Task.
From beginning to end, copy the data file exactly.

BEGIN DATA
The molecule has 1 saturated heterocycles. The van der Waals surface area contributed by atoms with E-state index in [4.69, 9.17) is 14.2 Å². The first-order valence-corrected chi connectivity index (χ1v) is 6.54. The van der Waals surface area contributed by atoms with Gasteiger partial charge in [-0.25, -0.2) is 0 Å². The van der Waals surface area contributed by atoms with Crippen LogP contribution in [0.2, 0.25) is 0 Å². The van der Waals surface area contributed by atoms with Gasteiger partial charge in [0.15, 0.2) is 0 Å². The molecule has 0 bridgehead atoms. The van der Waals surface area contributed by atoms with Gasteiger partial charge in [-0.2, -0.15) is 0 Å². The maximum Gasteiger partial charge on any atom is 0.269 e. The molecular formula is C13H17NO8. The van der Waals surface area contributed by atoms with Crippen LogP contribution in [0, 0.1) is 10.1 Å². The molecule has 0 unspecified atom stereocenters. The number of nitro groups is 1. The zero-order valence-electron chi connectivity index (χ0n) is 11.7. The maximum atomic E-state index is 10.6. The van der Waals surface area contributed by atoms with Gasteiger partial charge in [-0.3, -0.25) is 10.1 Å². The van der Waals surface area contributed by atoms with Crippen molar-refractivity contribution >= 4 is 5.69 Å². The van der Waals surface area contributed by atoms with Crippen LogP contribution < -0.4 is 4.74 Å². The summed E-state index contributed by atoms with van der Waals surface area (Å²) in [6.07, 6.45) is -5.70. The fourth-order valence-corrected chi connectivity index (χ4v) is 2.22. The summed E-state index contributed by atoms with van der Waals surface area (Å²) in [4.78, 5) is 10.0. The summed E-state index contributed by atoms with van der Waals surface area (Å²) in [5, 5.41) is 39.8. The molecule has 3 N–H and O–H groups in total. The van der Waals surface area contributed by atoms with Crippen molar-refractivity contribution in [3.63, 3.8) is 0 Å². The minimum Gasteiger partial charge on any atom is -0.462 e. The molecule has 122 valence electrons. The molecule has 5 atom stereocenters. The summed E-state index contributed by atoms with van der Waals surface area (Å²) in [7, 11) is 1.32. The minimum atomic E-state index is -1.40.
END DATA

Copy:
The molecule has 1 saturated heterocycles. The van der Waals surface area contributed by atoms with E-state index in [4.69, 9.17) is 14.2 Å². The first-order valence-corrected chi connectivity index (χ1v) is 6.54. The van der Waals surface area contributed by atoms with Gasteiger partial charge in [-0.25, -0.2) is 0 Å². The van der Waals surface area contributed by atoms with Crippen LogP contribution in [0.2, 0.25) is 0 Å². The van der Waals surface area contributed by atoms with Gasteiger partial charge in [0.15, 0.2) is 0 Å². The molecule has 0 bridgehead atoms. The van der Waals surface area contributed by atoms with Gasteiger partial charge in [-0.2, -0.15) is 0 Å². The maximum Gasteiger partial charge on any atom is 0.269 e. The molecular formula is C13H17NO8. The van der Waals surface area contributed by atoms with Crippen LogP contribution in [0, 0.1) is 10.1 Å². The molecule has 0 unspecified atom stereocenters. The number of nitro groups is 1. The zero-order valence-electron chi connectivity index (χ0n) is 11.7. The maximum atomic E-state index is 10.6. The van der Waals surface area contributed by atoms with Gasteiger partial charge in [-0.3, -0.25) is 10.1 Å². The van der Waals surface area contributed by atoms with Crippen molar-refractivity contribution >= 4 is 5.69 Å². The van der Waals surface area contributed by atoms with Crippen LogP contribution < -0.4 is 4.74 Å². The summed E-state index contributed by atoms with van der Waals surface area (Å²) in [6.07, 6.45) is -5.70. The fourth-order valence-corrected chi connectivity index (χ4v) is 2.22. The summed E-state index contributed by atoms with van der Waals surface area (Å²) in [4.78, 5) is 10.0. The summed E-state index contributed by atoms with van der Waals surface area (Å²) in [5, 5.41) is 39.8. The molecule has 3 N–H and O–H groups in total. The van der Waals surface area contributed by atoms with Crippen molar-refractivity contribution in [3.63, 3.8) is 0 Å². The minimum Gasteiger partial charge on any atom is -0.462 e. The molecule has 122 valence electrons. The molecule has 5 atom stereocenters. The summed E-state index contributed by atoms with van der Waals surface area (Å²) in [7, 11) is 1.32. The minimum atomic E-state index is -1.40.